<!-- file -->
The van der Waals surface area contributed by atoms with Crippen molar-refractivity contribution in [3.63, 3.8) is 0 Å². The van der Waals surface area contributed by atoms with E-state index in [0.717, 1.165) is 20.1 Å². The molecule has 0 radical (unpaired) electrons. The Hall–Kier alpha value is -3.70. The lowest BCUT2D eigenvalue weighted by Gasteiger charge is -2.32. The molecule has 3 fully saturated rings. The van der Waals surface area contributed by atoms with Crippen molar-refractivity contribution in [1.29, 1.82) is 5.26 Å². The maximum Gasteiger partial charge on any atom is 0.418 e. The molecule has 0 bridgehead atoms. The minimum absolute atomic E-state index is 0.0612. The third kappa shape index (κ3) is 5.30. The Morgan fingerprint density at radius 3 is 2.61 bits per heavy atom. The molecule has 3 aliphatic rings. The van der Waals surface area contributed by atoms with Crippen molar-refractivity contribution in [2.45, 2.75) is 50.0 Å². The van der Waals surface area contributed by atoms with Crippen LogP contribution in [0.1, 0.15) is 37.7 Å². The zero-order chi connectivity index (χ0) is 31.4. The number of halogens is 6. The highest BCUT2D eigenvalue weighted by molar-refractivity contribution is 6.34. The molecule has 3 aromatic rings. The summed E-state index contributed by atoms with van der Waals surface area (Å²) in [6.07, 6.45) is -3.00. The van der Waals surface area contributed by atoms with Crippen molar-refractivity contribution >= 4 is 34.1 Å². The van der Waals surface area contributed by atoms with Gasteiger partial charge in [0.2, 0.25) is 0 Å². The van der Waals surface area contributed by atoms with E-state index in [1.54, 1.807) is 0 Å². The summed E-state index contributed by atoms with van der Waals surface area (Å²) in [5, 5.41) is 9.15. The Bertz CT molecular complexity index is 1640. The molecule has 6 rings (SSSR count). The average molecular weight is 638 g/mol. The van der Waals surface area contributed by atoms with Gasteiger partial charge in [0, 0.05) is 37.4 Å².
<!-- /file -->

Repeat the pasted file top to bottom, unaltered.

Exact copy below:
The van der Waals surface area contributed by atoms with Crippen molar-refractivity contribution in [3.63, 3.8) is 0 Å². The van der Waals surface area contributed by atoms with E-state index in [0.717, 1.165) is 20.1 Å². The molecule has 0 radical (unpaired) electrons. The Hall–Kier alpha value is -3.70. The lowest BCUT2D eigenvalue weighted by Gasteiger charge is -2.32. The molecule has 3 fully saturated rings. The van der Waals surface area contributed by atoms with Crippen molar-refractivity contribution in [1.29, 1.82) is 5.26 Å². The maximum Gasteiger partial charge on any atom is 0.418 e. The molecule has 0 bridgehead atoms. The minimum absolute atomic E-state index is 0.0612. The third kappa shape index (κ3) is 5.30. The Morgan fingerprint density at radius 3 is 2.61 bits per heavy atom. The molecule has 3 aliphatic rings. The van der Waals surface area contributed by atoms with Crippen molar-refractivity contribution in [2.45, 2.75) is 50.0 Å². The van der Waals surface area contributed by atoms with Crippen LogP contribution in [0.1, 0.15) is 37.7 Å². The zero-order chi connectivity index (χ0) is 31.4. The number of halogens is 6. The highest BCUT2D eigenvalue weighted by molar-refractivity contribution is 6.34. The molecule has 3 aromatic rings. The summed E-state index contributed by atoms with van der Waals surface area (Å²) in [6.07, 6.45) is -3.00. The van der Waals surface area contributed by atoms with Crippen molar-refractivity contribution >= 4 is 34.1 Å². The van der Waals surface area contributed by atoms with Gasteiger partial charge in [0.2, 0.25) is 0 Å². The van der Waals surface area contributed by atoms with E-state index in [1.54, 1.807) is 0 Å². The summed E-state index contributed by atoms with van der Waals surface area (Å²) in [5, 5.41) is 9.15. The Bertz CT molecular complexity index is 1640. The molecule has 6 rings (SSSR count). The average molecular weight is 638 g/mol. The van der Waals surface area contributed by atoms with Gasteiger partial charge in [0, 0.05) is 37.4 Å².